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Old 03-08-2007, 04:19 PM   #1
esteeven
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advice needed re self-employed IT support


Hello
I am looking for advice from all of you that are involved with IT support in the Domestic / Small Business environment. Arsehole decisions at work have left me "logged out" of the computer world (the idiots farmed out my work after 7 years to a consultancy to save money I don't want to rant. Stop!!) I am still gainfully employed doing other stuff at the same company : I can't walk out because I have kids and a mortgage (I don't want to rant. Stop!) I am setting myself up as a "I'll fix your computer guy" and wonder if there is any advice to be harvested here?
Thanks in advance
 
Old 03-09-2007, 03:35 PM   #2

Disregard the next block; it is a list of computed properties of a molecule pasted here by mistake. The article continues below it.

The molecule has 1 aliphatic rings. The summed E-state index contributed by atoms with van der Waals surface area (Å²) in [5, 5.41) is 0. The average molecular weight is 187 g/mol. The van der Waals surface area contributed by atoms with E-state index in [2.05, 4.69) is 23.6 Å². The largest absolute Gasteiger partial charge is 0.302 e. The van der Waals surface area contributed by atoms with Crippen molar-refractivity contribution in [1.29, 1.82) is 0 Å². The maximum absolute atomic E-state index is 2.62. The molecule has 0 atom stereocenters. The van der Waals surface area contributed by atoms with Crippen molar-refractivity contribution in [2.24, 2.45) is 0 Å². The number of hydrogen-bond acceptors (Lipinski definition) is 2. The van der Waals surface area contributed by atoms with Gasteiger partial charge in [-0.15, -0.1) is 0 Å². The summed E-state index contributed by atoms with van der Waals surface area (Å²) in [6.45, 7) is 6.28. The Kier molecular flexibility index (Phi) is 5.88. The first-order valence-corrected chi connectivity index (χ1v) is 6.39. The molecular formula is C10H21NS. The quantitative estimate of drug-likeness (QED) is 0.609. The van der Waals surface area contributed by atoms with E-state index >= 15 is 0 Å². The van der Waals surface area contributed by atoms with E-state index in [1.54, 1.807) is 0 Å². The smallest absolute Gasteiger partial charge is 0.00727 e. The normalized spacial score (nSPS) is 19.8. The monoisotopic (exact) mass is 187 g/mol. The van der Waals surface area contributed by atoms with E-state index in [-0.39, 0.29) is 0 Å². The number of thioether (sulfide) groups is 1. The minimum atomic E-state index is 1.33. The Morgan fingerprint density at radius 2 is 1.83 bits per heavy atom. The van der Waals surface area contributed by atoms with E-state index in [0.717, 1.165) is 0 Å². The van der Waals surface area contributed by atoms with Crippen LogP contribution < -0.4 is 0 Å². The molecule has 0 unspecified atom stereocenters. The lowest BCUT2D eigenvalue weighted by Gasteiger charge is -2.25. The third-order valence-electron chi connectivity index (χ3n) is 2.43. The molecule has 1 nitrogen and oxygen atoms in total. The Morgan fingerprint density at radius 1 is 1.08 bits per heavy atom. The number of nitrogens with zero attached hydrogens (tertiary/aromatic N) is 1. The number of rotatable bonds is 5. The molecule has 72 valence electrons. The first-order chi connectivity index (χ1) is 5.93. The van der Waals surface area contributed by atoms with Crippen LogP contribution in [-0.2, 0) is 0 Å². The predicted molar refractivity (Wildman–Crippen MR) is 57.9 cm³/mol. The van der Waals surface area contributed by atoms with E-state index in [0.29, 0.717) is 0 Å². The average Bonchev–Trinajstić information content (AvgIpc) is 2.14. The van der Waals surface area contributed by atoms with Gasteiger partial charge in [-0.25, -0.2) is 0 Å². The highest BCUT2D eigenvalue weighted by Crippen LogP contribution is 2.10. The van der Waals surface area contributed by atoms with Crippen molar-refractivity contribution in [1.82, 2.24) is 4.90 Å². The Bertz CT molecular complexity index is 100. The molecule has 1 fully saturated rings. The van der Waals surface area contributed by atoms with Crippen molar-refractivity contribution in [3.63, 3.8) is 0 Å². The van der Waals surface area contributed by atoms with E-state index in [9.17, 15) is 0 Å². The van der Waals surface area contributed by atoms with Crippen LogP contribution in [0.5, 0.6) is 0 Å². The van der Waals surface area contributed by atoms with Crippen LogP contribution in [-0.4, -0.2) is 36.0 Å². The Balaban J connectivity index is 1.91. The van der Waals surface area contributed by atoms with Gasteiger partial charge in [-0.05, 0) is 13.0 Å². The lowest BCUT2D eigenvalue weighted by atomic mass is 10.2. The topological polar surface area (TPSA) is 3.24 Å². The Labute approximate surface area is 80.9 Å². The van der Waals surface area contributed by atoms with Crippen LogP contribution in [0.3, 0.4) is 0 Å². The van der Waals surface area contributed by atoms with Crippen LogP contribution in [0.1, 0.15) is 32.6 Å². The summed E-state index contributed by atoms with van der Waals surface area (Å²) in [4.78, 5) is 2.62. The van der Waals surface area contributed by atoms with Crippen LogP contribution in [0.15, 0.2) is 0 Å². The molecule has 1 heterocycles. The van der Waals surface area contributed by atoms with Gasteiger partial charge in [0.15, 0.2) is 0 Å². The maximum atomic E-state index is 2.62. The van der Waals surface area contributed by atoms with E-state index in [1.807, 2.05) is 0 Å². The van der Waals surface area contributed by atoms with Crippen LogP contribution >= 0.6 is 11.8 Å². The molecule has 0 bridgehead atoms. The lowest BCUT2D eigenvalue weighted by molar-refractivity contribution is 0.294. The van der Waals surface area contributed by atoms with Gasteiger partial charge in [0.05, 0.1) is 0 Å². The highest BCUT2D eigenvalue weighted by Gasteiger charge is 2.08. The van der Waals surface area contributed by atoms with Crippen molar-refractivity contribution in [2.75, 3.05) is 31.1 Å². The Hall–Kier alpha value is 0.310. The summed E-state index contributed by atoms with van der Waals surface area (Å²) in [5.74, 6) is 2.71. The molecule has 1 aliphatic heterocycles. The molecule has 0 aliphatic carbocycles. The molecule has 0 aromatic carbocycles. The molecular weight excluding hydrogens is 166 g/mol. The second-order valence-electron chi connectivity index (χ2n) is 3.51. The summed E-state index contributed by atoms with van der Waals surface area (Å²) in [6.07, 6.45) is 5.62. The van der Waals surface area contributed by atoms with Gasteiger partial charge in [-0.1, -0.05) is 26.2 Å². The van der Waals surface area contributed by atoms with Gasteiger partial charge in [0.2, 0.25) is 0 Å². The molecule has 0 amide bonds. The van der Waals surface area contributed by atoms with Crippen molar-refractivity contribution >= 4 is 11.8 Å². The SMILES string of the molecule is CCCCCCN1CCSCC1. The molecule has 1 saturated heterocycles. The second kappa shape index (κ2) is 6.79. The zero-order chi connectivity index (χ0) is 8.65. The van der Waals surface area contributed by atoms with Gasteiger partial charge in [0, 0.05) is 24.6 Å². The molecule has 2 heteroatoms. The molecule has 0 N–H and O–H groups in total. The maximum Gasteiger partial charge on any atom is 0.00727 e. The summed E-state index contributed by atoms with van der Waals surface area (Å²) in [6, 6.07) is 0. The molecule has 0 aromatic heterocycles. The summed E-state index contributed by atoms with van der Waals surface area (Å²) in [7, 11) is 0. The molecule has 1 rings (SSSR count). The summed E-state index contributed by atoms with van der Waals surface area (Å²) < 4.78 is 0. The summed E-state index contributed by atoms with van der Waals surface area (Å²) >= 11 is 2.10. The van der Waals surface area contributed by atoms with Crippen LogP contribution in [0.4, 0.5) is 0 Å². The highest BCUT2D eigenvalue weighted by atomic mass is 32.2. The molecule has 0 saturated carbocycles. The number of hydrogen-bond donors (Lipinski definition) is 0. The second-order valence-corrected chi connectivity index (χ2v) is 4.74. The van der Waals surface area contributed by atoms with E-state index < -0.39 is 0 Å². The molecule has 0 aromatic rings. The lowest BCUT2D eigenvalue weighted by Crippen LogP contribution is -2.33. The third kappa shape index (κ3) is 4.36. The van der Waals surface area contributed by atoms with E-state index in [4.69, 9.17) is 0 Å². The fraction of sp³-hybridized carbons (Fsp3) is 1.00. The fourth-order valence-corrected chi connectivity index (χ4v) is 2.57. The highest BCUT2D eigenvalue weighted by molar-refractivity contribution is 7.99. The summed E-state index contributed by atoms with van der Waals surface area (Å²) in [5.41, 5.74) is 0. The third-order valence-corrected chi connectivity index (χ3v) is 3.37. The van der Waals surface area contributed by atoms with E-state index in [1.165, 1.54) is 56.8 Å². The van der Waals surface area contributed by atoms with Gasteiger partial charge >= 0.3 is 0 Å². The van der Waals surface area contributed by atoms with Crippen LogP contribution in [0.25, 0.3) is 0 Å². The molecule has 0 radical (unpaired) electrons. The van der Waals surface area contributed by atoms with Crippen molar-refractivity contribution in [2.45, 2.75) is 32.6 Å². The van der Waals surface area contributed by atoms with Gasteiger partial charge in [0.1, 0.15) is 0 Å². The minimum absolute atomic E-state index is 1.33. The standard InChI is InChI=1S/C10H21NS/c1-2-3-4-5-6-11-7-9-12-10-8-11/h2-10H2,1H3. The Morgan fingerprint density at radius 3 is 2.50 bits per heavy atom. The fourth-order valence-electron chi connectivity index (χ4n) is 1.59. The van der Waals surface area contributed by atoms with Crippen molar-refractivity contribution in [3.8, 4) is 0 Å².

hob
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That kind of job is largely Windows-related - outside of academia and specialist science/engineering places Linux is mainly used for mail and Web servers, rather than desktops. I don't know Bristol at all, but it's large enough to have an active Linux User Group, some of whom will probably be self-employed IT professionals who could give you a much better idea of the market.
 
Old 03-09-2007, 07:03 PM   #3
St.Jimmy
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buy some hardware testers, and one of those frames to test pcs on. and learn windows
 
Old 03-09-2007, 08:28 PM   #4
Micro420